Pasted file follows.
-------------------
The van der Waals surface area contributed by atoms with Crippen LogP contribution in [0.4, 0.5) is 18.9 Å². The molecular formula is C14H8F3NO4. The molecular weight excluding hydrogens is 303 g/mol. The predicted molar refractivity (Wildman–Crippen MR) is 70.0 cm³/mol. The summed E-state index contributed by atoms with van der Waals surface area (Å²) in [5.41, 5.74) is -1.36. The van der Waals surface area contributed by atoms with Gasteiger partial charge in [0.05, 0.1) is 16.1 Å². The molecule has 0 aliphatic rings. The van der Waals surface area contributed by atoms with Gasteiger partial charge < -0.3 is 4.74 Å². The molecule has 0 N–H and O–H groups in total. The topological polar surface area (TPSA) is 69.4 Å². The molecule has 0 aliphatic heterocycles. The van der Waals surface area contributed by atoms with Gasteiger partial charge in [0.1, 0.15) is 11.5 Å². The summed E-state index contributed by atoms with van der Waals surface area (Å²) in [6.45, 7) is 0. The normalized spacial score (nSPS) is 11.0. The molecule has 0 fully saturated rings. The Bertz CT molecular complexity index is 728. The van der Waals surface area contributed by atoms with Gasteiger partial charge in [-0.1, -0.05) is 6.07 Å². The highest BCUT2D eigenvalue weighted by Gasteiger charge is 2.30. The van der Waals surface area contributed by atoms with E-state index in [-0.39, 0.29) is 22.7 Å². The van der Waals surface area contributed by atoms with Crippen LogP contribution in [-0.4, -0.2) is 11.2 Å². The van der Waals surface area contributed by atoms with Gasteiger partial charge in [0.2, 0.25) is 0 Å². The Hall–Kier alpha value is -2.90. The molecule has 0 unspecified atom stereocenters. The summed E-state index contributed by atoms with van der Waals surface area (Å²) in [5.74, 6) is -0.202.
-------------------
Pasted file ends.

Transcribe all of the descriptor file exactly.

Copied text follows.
The van der Waals surface area contributed by atoms with Crippen LogP contribution in [0.4, 0.5) is 18.9 Å². The molecular formula is C14H8F3NO4. The molecular weight excluding hydrogens is 303 g/mol. The predicted molar refractivity (Wildman–Crippen MR) is 70.0 cm³/mol. The summed E-state index contributed by atoms with van der Waals surface area (Å²) in [5.41, 5.74) is -1.36. The van der Waals surface area contributed by atoms with Gasteiger partial charge in [0.05, 0.1) is 16.1 Å². The molecule has 0 aliphatic rings. The van der Waals surface area contributed by atoms with Gasteiger partial charge < -0.3 is 4.74 Å². The molecule has 0 N–H and O–H groups in total. The topological polar surface area (TPSA) is 69.4 Å². The molecule has 0 aliphatic heterocycles. The van der Waals surface area contributed by atoms with Gasteiger partial charge in [0.1, 0.15) is 11.5 Å². The summed E-state index contributed by atoms with van der Waals surface area (Å²) in [6.45, 7) is 0. The normalized spacial score (nSPS) is 11.0. The molecule has 0 fully saturated rings. The Bertz CT molecular complexity index is 728. The van der Waals surface area contributed by atoms with Gasteiger partial charge in [-0.1, -0.05) is 6.07 Å². The highest BCUT2D eigenvalue weighted by Gasteiger charge is 2.30. The van der Waals surface area contributed by atoms with E-state index in [-0.39, 0.29) is 22.7 Å². The van der Waals surface area contributed by atoms with Crippen LogP contribution in [-0.4, -0.2) is 11.2 Å². The van der Waals surface area contributed by atoms with Gasteiger partial charge in [0.2, 0.25) is 0 Å². The Hall–Kier alpha value is -2.90. The molecule has 0 unspecified atom stereocenters. The summed E-state index contributed by atoms with van der Waals surface area (Å²) in [5.74, 6) is -0.202.